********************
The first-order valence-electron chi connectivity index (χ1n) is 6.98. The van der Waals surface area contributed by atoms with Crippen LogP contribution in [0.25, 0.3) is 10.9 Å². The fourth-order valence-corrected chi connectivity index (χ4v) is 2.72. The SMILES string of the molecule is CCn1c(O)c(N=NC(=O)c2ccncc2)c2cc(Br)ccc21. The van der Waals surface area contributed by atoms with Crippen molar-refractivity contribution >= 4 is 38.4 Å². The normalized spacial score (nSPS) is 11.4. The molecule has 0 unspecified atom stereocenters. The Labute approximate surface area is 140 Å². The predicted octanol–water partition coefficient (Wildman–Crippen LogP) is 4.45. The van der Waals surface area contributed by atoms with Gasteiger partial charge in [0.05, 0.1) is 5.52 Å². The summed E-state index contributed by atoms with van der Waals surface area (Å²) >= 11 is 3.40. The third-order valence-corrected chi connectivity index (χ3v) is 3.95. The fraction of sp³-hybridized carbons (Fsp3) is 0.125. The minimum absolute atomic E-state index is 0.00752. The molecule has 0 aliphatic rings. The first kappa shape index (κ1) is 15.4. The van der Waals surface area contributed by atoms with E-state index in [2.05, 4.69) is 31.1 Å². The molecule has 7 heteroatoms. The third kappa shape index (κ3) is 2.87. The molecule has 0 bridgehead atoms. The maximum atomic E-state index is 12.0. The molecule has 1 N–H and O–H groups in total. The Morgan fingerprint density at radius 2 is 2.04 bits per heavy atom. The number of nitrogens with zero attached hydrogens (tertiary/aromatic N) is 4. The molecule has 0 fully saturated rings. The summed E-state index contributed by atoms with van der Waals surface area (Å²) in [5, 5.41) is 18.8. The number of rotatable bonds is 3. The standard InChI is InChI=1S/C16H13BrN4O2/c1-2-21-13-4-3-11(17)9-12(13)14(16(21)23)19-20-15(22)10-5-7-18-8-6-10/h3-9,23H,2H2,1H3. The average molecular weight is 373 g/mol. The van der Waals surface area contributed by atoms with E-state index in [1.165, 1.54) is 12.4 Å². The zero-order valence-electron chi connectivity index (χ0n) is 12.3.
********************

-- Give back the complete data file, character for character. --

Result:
The first-order valence-electron chi connectivity index (χ1n) is 6.98. The van der Waals surface area contributed by atoms with Crippen LogP contribution in [0.25, 0.3) is 10.9 Å². The fourth-order valence-corrected chi connectivity index (χ4v) is 2.72. The SMILES string of the molecule is CCn1c(O)c(N=NC(=O)c2ccncc2)c2cc(Br)ccc21. The van der Waals surface area contributed by atoms with Crippen molar-refractivity contribution >= 4 is 38.4 Å². The normalized spacial score (nSPS) is 11.4. The molecule has 0 unspecified atom stereocenters. The Labute approximate surface area is 140 Å². The predicted octanol–water partition coefficient (Wildman–Crippen LogP) is 4.45. The van der Waals surface area contributed by atoms with Gasteiger partial charge in [0.05, 0.1) is 5.52 Å². The summed E-state index contributed by atoms with van der Waals surface area (Å²) >= 11 is 3.40. The third-order valence-corrected chi connectivity index (χ3v) is 3.95. The fraction of sp³-hybridized carbons (Fsp3) is 0.125. The minimum absolute atomic E-state index is 0.00752. The molecule has 0 aliphatic rings. The first kappa shape index (κ1) is 15.4. The van der Waals surface area contributed by atoms with E-state index in [2.05, 4.69) is 31.1 Å². The molecule has 7 heteroatoms. The third kappa shape index (κ3) is 2.87. The molecule has 0 bridgehead atoms. The maximum atomic E-state index is 12.0. The molecule has 1 N–H and O–H groups in total. The Morgan fingerprint density at radius 2 is 2.04 bits per heavy atom. The number of nitrogens with zero attached hydrogens (tertiary/aromatic N) is 4. The molecule has 0 fully saturated rings. The summed E-state index contributed by atoms with van der Waals surface area (Å²) in [5, 5.41) is 18.8. The number of rotatable bonds is 3. The standard InChI is InChI=1S/C16H13BrN4O2/c1-2-21-13-4-3-11(17)9-12(13)14(16(21)23)19-20-15(22)10-5-7-18-8-6-10/h3-9,23H,2H2,1H3. The average molecular weight is 373 g/mol. The van der Waals surface area contributed by atoms with E-state index in [1.165, 1.54) is 12.4 Å². The zero-order valence-electron chi connectivity index (χ0n) is 12.3.